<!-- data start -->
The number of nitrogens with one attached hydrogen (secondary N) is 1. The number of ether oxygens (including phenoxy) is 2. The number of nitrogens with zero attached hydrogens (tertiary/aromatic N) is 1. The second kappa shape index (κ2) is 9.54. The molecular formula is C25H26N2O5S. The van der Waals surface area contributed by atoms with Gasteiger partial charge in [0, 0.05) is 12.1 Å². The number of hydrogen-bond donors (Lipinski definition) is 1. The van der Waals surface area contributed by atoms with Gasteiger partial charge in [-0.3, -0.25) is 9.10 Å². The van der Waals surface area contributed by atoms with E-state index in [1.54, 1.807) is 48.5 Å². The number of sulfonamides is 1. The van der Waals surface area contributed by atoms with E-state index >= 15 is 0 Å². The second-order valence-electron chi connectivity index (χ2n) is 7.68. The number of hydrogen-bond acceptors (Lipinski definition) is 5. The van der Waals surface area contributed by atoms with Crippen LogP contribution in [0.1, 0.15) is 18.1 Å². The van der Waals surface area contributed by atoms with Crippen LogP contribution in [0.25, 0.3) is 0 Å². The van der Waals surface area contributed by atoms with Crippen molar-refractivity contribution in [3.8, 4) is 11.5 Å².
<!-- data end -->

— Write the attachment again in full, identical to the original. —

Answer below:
The number of nitrogens with one attached hydrogen (secondary N) is 1. The number of ether oxygens (including phenoxy) is 2. The number of nitrogens with zero attached hydrogens (tertiary/aromatic N) is 1. The second kappa shape index (κ2) is 9.54. The molecular formula is C25H26N2O5S. The van der Waals surface area contributed by atoms with Gasteiger partial charge in [0, 0.05) is 12.1 Å². The number of hydrogen-bond donors (Lipinski definition) is 1. The van der Waals surface area contributed by atoms with Gasteiger partial charge in [-0.3, -0.25) is 9.10 Å². The van der Waals surface area contributed by atoms with E-state index in [1.54, 1.807) is 48.5 Å². The number of sulfonamides is 1. The van der Waals surface area contributed by atoms with E-state index >= 15 is 0 Å². The second-order valence-electron chi connectivity index (χ2n) is 7.68. The number of hydrogen-bond acceptors (Lipinski definition) is 5. The van der Waals surface area contributed by atoms with Crippen LogP contribution in [0.1, 0.15) is 18.1 Å². The van der Waals surface area contributed by atoms with Crippen LogP contribution in [0.25, 0.3) is 0 Å². The van der Waals surface area contributed by atoms with Crippen molar-refractivity contribution in [3.8, 4) is 11.5 Å².